Thursday, December 22, 2011

A Dangerous Method


I just got back from watching A Dangerous Method starring Michael Fassbender, Viggo Mortensen and Keira Knightley. It's a story about how Carl Jung and Sigmund Freud crossed paths which led to the birth of psychoanalysis.

Let's do negatives first. First off, Keira Knightley. I wasn't convinced by her acting and I can't say I care much about the incoherent Russian accent she tries to do. The casting would have been spot-on if it wasn't for Knightley's presence which stands out like a sore thumb. The only Keira film in which I think she did a good job was Bend It Like Beckham, where she was most believable as a tomboyish English girl. I can't actually spell out my criteria of a bad acting. All I know is that whenever Keira was on screen, I saw her as the celebrity Keira Knightley and not as Sabina Spielrein. The thing is, Sabina is such a pivotal character to the movie, the very reason of the clash between Jung and Freud. Knightley could have easily carried the whole movie, but in my opinion, she fell flat.

Secondly, I think the film is too short and condensed resulting in the story of Otto Gross being grossly (ha!) underdeveloped. I didn't quite get the whole conflict between Jung and his wife as things went so fast. The movie is so compressed that it seemingly took only two therapy sessions for Jung to completely cure Sabina who is supposed to be this hopeless suicidal nutjob. I completely understand the difficulty of squeezing a parallel biopic of two important figures in psychoanalysis within a short time frame, but such a film largely deserves a much longer running time in order for the viewers to really grasp the intensity of the dispute between the two protagonists and for the emotions to seep in. I really would have loved to see more of Sigmund Freud's character since in this movie Freud doesn't get enough screen time. The short, intermittent bits we see of him somehow make him come off as the bad guy who's cocky, intransigent, extremely self-righteous and even slightly racist. Then again, you cannot go see a movie hoping it would be as detailed as the book it is adapted from. So I'll try reading the book when I have time.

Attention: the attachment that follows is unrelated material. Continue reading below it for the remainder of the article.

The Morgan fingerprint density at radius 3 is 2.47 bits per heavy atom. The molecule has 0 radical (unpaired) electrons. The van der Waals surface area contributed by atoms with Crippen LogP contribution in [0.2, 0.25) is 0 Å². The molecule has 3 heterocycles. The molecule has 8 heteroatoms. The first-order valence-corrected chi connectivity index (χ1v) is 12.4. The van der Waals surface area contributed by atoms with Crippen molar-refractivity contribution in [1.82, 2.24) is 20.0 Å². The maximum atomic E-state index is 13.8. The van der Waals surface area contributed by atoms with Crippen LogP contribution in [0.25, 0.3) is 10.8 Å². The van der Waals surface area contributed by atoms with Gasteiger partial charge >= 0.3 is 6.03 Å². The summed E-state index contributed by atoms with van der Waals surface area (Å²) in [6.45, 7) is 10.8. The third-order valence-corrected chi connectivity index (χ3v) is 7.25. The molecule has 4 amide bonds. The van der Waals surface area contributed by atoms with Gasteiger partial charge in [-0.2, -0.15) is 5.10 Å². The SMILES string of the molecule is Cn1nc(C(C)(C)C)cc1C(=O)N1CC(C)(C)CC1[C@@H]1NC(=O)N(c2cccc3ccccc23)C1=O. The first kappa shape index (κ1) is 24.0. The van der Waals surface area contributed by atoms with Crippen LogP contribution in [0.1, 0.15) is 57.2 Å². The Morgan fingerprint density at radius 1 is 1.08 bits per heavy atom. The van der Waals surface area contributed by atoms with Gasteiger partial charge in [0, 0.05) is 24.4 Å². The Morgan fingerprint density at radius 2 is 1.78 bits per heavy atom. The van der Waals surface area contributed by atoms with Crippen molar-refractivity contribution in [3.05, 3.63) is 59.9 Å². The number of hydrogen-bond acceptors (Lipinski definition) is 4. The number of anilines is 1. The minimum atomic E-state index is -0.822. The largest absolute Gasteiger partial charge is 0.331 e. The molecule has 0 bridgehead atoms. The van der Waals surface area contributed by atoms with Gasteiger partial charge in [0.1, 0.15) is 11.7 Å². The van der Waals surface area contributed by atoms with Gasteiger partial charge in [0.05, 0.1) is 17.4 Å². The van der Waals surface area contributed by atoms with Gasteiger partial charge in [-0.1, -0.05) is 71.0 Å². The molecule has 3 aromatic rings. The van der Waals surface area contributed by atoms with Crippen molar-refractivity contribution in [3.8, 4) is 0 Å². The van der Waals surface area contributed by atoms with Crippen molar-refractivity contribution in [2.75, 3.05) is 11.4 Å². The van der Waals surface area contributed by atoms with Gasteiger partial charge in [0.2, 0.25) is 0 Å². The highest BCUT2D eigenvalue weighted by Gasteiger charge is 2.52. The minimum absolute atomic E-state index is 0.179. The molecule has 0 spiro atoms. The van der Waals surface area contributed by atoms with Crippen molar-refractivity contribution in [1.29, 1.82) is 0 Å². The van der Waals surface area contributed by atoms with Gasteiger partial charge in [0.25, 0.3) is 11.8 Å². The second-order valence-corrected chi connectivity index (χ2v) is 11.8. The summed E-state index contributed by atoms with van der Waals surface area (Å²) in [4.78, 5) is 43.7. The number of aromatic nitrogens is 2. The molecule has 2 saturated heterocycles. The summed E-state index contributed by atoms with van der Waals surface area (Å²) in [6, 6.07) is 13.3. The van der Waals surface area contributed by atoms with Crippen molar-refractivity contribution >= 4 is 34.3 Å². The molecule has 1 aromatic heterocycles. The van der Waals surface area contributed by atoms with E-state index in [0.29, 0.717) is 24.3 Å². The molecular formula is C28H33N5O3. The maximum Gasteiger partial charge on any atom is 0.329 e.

Now we'll start on the positives. Michael Fassbender and Viggo Mortensen nailed it as Jung and Freud, respectively. Vincent Cassel, despite having only five minutes of screen time, did a pretty good job depicting Otto Gross, a fellow psychoanalyst who's also a polygamous sex addict.

The movie is set in Switzerland around the turn of the century, so you can expect breathtaking sceneries of la belle époque. The script is top notch. Not too difficult for the uninitiated in psychology, and not too simplified so as to insult the viewers' intelligence. People still need some notions in psychology in order not to get completely lost, but usually people who decide to watch A Dangerous Method are those who already know who Freud is and have a vague idea of what he did to change history.

This film is based on a true story so it doesn't have the usual beginning-conflict-climax-resolution narrative structure, and I like that.

All in all, I think this is a great movie with very heavy but not superfluous dialogues. You have to listen to every bit, every analogy and every retelling of dream.

It made me think, and it taught me things. I love going out of the movie theater feeling that I have learned new stuff.

I went with a friend who is not at all into psychology, and all he could say at the end of the movie was, "Bodoh punya cerita. Nasib baik Keira Knightley tunjuk tetek."


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